From a feminist perspective, FX’s new series Justified doesn’t look good. Before the opening credits, a man is shot dead. Soon thereafter a black church is blown up by redneck white supremacists. Then a wife guns down her abusive ex-husband. Considerable more violence ensues.
The plot centers on U.S. Marshal Raylan Givens (Timothy Olyphant) who, in the opening scene, shoots a gun thug in a Miami hotel. After incurring the wrath of his superiors for his I’m-justified-because-he-drew-first mentality, he is sent home to eastern Kentucky where his old chum Boyd Crowder (Walton Goggins), now a fugitive bank-robber and white supremacist, is wreaking havoc on the town. Justified is a good old bang, bang, shoot-‘em-up—a modern day Western—replete with showdowns and duels, but surprisingly no damsels in distress.
Instead, we meet three self-sufficient women in the episode. Rachel Brooks (Erica Tazel), is a petite African American U. S. Marshal who can gunsling as well as the boys. Ava Crowder (Joelle Carter), Boyd’s sister-in-law, shot her husband after he beat her for the last time. Raylan’s ex-wife Winona Hawkins (Natalie Zea) is the only character bold enough to tell Raylan about himself.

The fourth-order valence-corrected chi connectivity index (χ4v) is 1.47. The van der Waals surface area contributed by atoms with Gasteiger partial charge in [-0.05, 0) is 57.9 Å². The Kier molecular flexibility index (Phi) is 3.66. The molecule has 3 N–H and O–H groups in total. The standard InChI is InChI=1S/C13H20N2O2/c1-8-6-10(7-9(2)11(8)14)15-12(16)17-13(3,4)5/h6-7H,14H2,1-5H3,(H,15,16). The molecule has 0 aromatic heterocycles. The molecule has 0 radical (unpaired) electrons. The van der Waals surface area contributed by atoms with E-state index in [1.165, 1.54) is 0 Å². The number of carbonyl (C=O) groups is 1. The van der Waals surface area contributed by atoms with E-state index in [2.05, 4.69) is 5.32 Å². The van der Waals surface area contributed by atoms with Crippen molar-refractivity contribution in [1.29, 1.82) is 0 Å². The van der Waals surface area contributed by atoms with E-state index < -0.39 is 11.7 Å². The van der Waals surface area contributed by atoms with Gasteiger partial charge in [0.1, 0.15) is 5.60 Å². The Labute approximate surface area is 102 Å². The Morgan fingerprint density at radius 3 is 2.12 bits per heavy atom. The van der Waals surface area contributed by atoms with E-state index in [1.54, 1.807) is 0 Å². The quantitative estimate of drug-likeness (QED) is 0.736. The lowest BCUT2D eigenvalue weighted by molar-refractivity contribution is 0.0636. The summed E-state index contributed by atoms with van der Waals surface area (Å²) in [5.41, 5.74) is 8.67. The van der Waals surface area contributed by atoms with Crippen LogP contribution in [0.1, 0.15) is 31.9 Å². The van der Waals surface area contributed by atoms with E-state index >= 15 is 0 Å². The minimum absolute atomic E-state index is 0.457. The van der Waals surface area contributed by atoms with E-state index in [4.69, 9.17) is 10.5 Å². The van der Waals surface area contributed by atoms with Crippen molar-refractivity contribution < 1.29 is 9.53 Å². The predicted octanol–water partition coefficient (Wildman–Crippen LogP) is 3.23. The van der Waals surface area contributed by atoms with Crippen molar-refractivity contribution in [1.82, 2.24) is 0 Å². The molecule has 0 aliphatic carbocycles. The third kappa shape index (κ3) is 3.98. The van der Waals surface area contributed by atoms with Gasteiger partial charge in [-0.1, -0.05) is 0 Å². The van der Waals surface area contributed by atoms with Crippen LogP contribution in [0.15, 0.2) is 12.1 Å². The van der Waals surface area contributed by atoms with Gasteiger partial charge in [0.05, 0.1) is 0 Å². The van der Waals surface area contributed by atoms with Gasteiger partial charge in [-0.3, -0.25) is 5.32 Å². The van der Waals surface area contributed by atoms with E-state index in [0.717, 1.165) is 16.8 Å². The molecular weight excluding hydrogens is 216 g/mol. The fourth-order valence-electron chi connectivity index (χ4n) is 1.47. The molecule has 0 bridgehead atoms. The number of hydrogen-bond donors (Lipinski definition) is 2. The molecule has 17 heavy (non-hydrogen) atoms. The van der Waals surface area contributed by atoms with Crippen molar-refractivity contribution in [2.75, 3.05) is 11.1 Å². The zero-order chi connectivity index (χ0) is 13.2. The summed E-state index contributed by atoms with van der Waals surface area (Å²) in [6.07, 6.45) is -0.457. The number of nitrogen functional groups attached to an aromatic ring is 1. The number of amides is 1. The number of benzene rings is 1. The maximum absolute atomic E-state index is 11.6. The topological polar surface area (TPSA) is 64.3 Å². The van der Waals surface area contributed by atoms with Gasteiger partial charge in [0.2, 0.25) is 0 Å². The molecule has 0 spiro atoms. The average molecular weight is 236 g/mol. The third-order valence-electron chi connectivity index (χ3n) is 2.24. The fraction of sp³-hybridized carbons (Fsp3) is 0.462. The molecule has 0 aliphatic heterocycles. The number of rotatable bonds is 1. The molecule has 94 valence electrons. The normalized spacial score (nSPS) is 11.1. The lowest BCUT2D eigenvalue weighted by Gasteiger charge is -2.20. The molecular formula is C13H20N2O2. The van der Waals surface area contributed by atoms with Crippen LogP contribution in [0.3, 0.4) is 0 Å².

The women are not incidental to the show. They actually represent its crux because the women represent home. Justified is about a man who returns home to face his past and himself. The women in his orbit are his safe spaces—the only places where Raylan can be himself. Yes, it’s stereotypical for the female characters to inspire a man’s emotional work, but rogue federal agents and rednecks are stereotypical characters on the surface too.
Justified is doing something different. It’s the complicated relationships among the characters and the colorful composition of anger that makes the show worth watching. For example, Rachel is cautioned to be nice when questioning a witness. Must she be angry because she’s the only African American in the cast or will she too have a fully developed back-story? Ava was angry enough to kill. How much more will she feel empowered to do? Winona hints at the simmering nature of her relationship with Raylan when she tells him that he’s the angriest man she’s ever known.
Each of these characters must justify not only their actions but their anger as well. I am eagerly waiting to see whether this Western can justify its stereotypes in exchange for a productive conversation about what happens when angry people meet up in an old- fashioned showdown Tuesday nights at 10 on FX.
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